• by meringuoid ( 568297 ) on Friday May 29, 2009 @05:12PM (#28143957)
    You jest, but the last great work of 3dfx before they gave up was a beast of a card called the Voodoo5 6000. Ludicrous design. It was nothing but two Voodoo5 5500s on one card - and the 5500 was nothing but two 4500s on one card! The idea was to outdo the high end GeForce cards, and indeed the 6000 compares fairly with the GeForce 3, but the cost would have been astronomical.

    This monster demanded vast amounts of power. So they designed an external power supply that plugged into the back of it.

    Never saw the light of day; 3dfx collapsed after only a small number had been manufactured, and now they change hands for a small fortune from time to time on the collectors' market.

  • by Sycraft-fu ( 314770 ) on Saturday May 30, 2009 @02:14AM (#28147485)

    Except you can't do that. A 4870x2 is already crossfired on the card itself. Quad crossfire involves two of those cards. Four of them would need 8 way crossfire, which ATi does not have support for.

    Nor, for that matter, would such a thing be useful. You do not get linear scaling with multiple SLI/crossfire cards. As you start tacking more on, your gains rapidly decrease. About the only case where it would be useful is for extremely high resolution displays, but we are talking beyond 2560x1600.

    You are also misreading their benchmarking. They are measuring the system power draw. So that means the power figure is for the total consumption of all hardware, including CPU and such, not the GPUs alone. Also, this is wall power draw. PSUs are not 100% efficient, they are about 80-85% efficient when you have a good one. So for every 100 watts they draw from the socket, they output only 80-85 watts to the PC. However the ratings they give are output ratings, not input ratings. So a 1000 watt PSU would, under full load, would draw around 1250 watts, perhaps more (PSUs are less efficient at full load than half load).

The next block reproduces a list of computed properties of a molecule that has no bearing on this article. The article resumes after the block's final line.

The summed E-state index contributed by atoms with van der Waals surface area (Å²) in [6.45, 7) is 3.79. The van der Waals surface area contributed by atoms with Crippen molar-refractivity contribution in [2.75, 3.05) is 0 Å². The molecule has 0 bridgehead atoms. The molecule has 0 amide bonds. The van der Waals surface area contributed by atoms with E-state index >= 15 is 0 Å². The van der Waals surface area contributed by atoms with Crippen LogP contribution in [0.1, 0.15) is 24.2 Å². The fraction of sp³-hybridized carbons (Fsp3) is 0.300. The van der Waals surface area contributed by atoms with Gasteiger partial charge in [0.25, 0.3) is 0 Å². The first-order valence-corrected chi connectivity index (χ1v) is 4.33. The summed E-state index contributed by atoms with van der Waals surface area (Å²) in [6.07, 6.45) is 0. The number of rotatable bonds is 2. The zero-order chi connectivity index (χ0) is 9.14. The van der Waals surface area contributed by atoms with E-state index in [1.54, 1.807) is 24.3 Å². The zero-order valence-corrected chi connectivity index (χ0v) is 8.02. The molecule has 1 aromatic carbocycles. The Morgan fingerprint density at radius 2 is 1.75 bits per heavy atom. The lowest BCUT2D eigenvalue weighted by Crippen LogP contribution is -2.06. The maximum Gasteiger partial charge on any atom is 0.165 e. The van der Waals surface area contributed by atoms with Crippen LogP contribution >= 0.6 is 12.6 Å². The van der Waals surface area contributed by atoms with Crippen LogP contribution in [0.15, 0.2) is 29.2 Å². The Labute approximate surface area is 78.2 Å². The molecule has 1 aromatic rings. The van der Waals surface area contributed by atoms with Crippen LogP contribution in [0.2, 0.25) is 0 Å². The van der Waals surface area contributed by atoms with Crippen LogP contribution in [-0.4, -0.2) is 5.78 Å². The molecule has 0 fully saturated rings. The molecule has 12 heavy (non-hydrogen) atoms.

Thus their system in that example is asking the PSU to supply about 600 watts with 2 4870s.

    A 1kw PSU really will do the trick for any system you are likely to build, even high end ones. Yes you can find hardware that if put all together would need more. No you aren't going to put that in your desktop. 1000 watts will do you fine for an OC'd quad core, two high end video cards, a bunch of disks, and so on.

  • by KillerBob ( 217953 ) on Saturday May 30, 2009 @11:37PM (#28155227)

    Build this cheap PC you allude to, then compare it to some real world tests using this new Asus beast.

    That wasn't his point. The point was that for somebody who actually knows what the heck he's doing, it's overkill. By a wide margin. On a par with the Killer NIC. Yes, it will perfrom a little better. But for a real world application, it's really not worth the added cost.

    Case in point, my laptop has a Core 2 Duo @ 1.66GHz, 2GB of RAM, and a 256MB GeForce 8600M GT. It's driving a 1680x1050 LCD. The lappy is getting a little long in the tooth... it'll be 2 years old in September. But it's still plenty powerful enough for every game I play. There's not a game on the market that won't run on the laptop, and I'm pretty sure I'm not alone when I say that the game mechanics and fun factor are what keeps me playing a game, not the poly count or photo realism.

    You can play any game out there on a $100 video card. Why on earth would you spend $1000 on one, if not for bragging rights?

"The pathology is to want control, not that you ever get it, because of course you never do." -- Gregory Bateson